Aviation of World War II

Aviation of World War II

Home  Russian

BRITISH ALLY, No. 45 November 5, 1944 Publication of the British Ministry of Information. The price is 2 rubles.


In the midst of unparalleled day and night air raids on Germany, the British Lancaster bombers, without suffering losses, dealt a new cruel blow to the enemy’s military power on October 14.

By direct hits of a new type of bombs weighing 5.4 tons, the third of the large dams of the Ruhr region, the Sorpe dam, was destroyed. The other two dams, Mene and Eder, were breached by the Lancasters in a daring low-altitude attack in May 1943.

The destruction of the Sorpe dam was part of a massive operation directed against the industrial centers of the Ruhr area and the Rhine region. In the course of two operations, separated from one another by 18 hours - on the morning of October 14 and at night on October 15 - the British command raised more than 2,600 aircraft from their airfields. Most of them bombed the most important inland port of Germany, Duisburg. As a result of the bombardment, the entire city was on fire.

In these operations, British bombers alone dropped more than 10,000 tons of bombs, including 500,000 incendiaries. This exceeds the number of bombs dropped by German aircraft on London during the entire period of the most intense air raids in 1940.

The operation to destroy the Sorpe dam was carried out by a squadron of Lancasters, accompanied by Mustang fighters from the British Air Defense Corps.

Operations of the Special Forces Squadron

The attack began at eleven o'clock in the morning. The dam is located 32 kilometers southeast of Dortmund. Structurally, it differs sharply from the two previously destroyed dams.

Its concrete base is covered on both sides with earth embankments. Earth embankments rise at a low angle from the bottom of the valley to the top of the dam. The width of the dam at the base is 300 meters; its length is 630 meters.

When preparing the operation, we did not count on the fact that even new bombs with gigantic penetrating power would be able to destroy such a solid structure with one blow. The plan of attack involved the use of time bombs with varying durations to ensure maximum destruction of the dam and smash the center of its concrete base. However, specialists did not expect particularly brilliant results even if this task was successfully completed.

But it was enough to cause at least limited damage to the dam for it to start leaking water. Then the enemy would have to drain the reservoir for repairs. And that was the task.

The Germans were deceived by our tactics in the destruction of the Mene and Eder dams. Believing that the attack against Sorpe would also be carried out by us from low altitudes, the Germans covered the dam only with light anti-aircraft guns and balloons raised to a moderate height.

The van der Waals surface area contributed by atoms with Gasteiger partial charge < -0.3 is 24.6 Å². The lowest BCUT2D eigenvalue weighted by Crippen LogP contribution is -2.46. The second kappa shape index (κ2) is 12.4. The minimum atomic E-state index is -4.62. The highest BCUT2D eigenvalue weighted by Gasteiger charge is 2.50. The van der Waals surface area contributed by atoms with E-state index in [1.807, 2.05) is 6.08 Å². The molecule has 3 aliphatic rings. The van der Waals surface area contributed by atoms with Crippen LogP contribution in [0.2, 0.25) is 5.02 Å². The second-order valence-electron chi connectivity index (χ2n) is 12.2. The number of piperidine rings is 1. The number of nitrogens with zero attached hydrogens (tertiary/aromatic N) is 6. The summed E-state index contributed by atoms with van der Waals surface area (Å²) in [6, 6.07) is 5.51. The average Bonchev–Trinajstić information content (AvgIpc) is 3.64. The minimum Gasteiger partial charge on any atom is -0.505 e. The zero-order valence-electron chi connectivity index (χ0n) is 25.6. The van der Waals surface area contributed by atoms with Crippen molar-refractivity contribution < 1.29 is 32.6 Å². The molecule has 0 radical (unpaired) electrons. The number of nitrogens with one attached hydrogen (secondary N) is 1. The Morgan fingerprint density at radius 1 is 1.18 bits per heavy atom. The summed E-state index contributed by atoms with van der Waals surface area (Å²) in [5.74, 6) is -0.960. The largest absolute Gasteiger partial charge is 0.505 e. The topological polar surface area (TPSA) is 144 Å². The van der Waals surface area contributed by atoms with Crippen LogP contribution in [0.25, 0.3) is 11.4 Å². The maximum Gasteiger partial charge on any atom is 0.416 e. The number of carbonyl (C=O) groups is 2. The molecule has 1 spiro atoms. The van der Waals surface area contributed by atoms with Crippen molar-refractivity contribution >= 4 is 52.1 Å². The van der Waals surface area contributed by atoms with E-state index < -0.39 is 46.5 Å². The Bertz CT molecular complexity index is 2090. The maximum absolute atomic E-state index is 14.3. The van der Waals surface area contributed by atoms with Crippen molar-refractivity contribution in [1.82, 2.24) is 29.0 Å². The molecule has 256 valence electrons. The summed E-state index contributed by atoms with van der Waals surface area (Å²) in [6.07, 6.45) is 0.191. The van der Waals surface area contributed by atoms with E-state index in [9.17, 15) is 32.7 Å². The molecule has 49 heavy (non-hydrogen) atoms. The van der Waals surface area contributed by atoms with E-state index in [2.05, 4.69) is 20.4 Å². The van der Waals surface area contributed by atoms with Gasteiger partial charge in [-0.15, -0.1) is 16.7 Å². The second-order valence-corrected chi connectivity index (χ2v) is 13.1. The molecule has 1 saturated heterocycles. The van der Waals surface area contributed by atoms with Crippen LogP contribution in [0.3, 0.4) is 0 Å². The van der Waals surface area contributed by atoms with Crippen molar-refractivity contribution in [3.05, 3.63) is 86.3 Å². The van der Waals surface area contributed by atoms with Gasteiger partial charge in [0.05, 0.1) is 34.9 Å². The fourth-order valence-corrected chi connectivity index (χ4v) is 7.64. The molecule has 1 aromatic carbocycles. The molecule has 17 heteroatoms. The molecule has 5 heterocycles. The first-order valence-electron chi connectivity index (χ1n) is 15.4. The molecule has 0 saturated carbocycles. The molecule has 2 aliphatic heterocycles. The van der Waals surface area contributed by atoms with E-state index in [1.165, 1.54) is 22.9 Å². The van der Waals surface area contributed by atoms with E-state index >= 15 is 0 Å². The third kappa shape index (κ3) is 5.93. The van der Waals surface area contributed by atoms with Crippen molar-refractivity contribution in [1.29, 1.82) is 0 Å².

But the blow came from a great height. The Lancasters now had instruments that made it possible to attack small objects with great accuracy. The bombers and fighters accompanying them flew well above the dangerous area without encountering interference from enemy fighters.

Since the strike was carried out by time bombs, the crews were not able to observe all the results of the bombardment, especially since soon after the attack the dam was covered with a cloud. Reconnaissance aircraft pilot. who later visited the area of ​​​​the object said that the bombs hit the target. During the two largest raids on Duisburg, carried out by at least 2,000 bombers, our losses “left only 20 aircraft. Three planes were killed during raids on other objects.

No other city has been subjected in such a short time to the destructive action of such a huge number of bombs as Duisburg. By the end of the bombardment on the morning of October 15, the city was completely engulfed in flames.

Duisburg became so important for the German armies operating in the west that its destruction had to be carried out as thoroughly as possible. As the largest inland port in Europe and the crossroads of a huge number of railways, Duisburg became an extremely important rear base for the Germans.

Strike in Two Waves

The night raid was carried out by two echelons. The first echelon began the bombardment at about 1:30 a.m., the second about two hours later. An hour after the first wave of bombers appeared over Duisburg, Braunschweig was bombed. On the night of October 14-15, Hamburg, Berlin and Mannheim were also attacked.

The raid carried out by British bombers on Duisburg on October 15 was the most severe that had ever been carried out on any of the industrial cities of Germany. Over 1,000 heavy bombers dropped more than 4,500 tons of high-explosive and incendiary bombs in 25 minutes.